Monday, April 1, 2019

2019 Purdue / Virginia Elite Eight Game features late clock start after Missed Foul Shot was Tipped with 5.9 seconds left.

The Argument that NCAA clock management can't accurately dictate when the clock will start after a missed foul shot is tipped is flawed. In the Purdue vs Virginia 2019 Elite Eight game, EVERYBODY in the Arena knew the second foul shot had to be missed for Virginia to not end up losing by one point.

Ball being tipped with 5.9 seconds left from about 12 feet from the rim.

Even the Television Announcers said in advance that the second foul shot needed to be missed. On top of that, as soon as the ball bounced off the rim, Clock Management dictates being ready to start the clock as soon as the ball is touched. Clock Management took approximately 8 to 10 video frames before the clock started counting down from 5.9 to 5.8 seconds.

Tipped Ball Travels about 10 to 12 feet after tap without the clock moving. Ball is in the air on level with the rim, near the 3 point line. clock is still stuck at 5.9 seconds.

During the time the Clock did not move, the ball was tipped and then floated through the air for 10 to 15 feet before the Time Clock moved from 5.9 to 5.8 seconds. Sports Cam Detective calculates that between 0.25 to 0.33 seconds elapsed before the Clock started.
Virginia Game Tying Shot in Regulation against Purdue appears to be on one fingertip or just leaving fingertip with 0.4 seconds left. However, the clock won't change unti it is .30, so we don't know if there was .4 or .31 seconds left. If only .31 seconds was left when the shot left the fingertips, the late clock start at the beginning of the play probably caused the shot to be taken after time had expired. Aren't you curious to know the real truth?

It appears the Shot that tied the game was taken with around 0.4 seconds, but it might have been anywhere from 0.40 to 0.31. If the Clock had started at the moment the ball was first tapped, it is possible that the shot might have still been on the Shooter's fingertips as the clock turned 0.0.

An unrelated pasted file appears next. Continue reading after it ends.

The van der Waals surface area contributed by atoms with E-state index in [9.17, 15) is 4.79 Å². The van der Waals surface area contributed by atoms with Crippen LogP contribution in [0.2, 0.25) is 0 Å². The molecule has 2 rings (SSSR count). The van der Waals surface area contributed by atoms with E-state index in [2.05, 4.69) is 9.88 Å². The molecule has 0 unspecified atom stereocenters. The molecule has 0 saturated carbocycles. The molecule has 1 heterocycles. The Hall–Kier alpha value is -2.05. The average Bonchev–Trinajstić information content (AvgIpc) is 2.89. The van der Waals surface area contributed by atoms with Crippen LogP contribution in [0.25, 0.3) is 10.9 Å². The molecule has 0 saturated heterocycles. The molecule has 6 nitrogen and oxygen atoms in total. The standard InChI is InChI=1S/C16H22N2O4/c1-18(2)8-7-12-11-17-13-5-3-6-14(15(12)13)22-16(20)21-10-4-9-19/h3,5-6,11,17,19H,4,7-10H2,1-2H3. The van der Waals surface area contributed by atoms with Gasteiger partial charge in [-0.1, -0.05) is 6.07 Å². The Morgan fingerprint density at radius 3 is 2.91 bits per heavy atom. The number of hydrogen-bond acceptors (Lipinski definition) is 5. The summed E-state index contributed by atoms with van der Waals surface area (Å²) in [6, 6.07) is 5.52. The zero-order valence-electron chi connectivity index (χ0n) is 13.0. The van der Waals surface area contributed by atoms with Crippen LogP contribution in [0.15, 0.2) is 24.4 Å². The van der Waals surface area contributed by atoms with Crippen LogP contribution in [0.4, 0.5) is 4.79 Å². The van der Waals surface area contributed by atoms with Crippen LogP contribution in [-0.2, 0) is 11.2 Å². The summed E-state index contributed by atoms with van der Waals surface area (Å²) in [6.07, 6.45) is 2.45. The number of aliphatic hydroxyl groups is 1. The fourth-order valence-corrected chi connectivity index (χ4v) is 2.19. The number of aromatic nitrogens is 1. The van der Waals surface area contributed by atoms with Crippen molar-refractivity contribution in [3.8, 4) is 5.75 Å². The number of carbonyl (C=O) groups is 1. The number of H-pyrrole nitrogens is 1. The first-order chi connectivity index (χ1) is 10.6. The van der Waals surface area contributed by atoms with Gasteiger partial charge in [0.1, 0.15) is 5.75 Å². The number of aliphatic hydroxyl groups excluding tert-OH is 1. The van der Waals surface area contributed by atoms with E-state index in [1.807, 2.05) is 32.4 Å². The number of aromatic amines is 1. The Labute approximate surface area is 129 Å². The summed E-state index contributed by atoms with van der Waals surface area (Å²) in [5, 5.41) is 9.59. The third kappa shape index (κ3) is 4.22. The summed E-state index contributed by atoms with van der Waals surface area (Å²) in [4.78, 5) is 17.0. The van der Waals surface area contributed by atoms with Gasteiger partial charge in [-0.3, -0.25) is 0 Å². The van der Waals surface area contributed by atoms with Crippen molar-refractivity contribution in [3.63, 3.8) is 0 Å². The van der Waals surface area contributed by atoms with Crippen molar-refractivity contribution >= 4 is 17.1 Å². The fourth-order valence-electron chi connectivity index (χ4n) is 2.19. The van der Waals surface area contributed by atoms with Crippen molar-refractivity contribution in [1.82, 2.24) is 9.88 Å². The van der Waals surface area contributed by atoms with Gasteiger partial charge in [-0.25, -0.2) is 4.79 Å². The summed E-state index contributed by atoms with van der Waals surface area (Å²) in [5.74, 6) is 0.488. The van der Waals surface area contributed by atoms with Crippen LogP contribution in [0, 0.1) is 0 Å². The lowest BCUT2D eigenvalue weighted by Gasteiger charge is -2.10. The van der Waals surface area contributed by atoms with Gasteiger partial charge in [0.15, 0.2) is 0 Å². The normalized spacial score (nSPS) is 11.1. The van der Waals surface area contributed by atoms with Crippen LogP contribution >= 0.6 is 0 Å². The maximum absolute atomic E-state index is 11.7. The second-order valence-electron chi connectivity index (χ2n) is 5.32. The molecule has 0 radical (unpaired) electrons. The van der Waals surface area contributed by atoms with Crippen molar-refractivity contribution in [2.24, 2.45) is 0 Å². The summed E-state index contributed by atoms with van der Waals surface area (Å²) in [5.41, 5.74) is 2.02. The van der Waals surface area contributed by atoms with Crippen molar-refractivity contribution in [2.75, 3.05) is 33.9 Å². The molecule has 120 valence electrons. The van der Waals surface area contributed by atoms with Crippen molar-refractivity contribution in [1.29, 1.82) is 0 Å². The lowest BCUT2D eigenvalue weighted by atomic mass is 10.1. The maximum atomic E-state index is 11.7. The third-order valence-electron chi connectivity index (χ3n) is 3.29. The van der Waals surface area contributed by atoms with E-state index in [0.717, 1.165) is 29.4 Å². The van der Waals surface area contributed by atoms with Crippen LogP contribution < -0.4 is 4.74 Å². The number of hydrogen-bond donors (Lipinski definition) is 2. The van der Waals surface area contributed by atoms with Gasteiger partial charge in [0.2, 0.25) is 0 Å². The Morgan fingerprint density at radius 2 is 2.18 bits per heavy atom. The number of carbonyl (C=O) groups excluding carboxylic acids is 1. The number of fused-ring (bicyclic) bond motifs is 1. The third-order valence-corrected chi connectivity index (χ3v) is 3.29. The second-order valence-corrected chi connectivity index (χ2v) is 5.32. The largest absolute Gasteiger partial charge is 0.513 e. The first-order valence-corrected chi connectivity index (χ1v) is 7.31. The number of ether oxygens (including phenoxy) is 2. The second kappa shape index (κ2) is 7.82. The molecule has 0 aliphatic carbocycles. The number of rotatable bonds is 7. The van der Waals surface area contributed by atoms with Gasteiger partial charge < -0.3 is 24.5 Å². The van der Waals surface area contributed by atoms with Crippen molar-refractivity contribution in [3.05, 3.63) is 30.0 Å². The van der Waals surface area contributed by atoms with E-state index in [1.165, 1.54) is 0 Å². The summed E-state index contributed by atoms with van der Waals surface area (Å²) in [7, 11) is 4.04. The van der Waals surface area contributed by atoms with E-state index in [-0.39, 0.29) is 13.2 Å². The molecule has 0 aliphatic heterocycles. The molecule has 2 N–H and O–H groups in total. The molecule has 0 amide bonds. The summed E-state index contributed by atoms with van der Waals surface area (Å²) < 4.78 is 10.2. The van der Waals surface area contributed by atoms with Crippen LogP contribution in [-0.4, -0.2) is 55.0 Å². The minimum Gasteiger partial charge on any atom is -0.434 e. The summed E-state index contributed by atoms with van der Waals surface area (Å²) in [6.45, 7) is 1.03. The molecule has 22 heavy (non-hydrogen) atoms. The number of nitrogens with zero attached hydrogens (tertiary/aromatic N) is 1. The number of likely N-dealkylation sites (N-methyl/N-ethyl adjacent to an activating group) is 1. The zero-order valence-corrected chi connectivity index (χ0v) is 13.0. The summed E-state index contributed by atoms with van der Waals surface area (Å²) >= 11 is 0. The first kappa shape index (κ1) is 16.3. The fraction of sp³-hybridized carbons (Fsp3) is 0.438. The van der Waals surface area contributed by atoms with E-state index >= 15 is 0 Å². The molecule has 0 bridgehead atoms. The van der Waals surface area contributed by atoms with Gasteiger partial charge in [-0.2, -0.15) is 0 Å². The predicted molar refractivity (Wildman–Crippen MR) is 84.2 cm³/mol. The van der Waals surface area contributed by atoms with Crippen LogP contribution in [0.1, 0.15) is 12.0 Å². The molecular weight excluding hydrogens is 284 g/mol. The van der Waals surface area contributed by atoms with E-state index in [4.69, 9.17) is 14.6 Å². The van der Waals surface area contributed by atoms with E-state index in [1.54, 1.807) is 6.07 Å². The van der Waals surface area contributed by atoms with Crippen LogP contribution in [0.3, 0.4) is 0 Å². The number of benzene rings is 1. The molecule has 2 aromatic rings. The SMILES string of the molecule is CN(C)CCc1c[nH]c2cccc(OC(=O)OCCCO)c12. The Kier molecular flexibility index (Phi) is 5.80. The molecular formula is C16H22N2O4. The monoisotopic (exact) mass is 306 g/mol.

Whether or not the Shot would have still been within time, it sure would have made for one of the most gut wrenching NCAA Elite Eight regulation endings as fans waited to learn if the ball either barely left the shooter's hands, or barely was still at his fingertips as the time expired.

In Sports Cam Detective's opinion, Clock Management may have altered the destiny for the 2019 NCAA tournament for Purdue and their Fans, yet it will never even be investigated. Without an investigation, no discussion of some type of method can be implemented so future games don't rely on the whim of when the shot clock starts so late in a game with so much on the line.

Lets not forget that in overtime, as the game was well in hand, the Referees suddenly were very big on clock management and kept referring to the scorers table to make sure the game clock was accurate. If that same level of attention had been used in regulation, Purdue might have been the winner.

One other aspect of the final play that will probably be overlooked to some degree is the absolutely perfect shoulder level pass. If the final pass had been anywhere else but where it was thrown, precious time would have been lost as the shooter would have had to rebalance before taking the final shot, and that could easily have taken an extra 1/3 to 1/2 second.

While it is possible that clock management may have affected the outcome of the 2019 Purdue / Virginia game, without the final perfect pass the final shot would have been late even with the late clock start.

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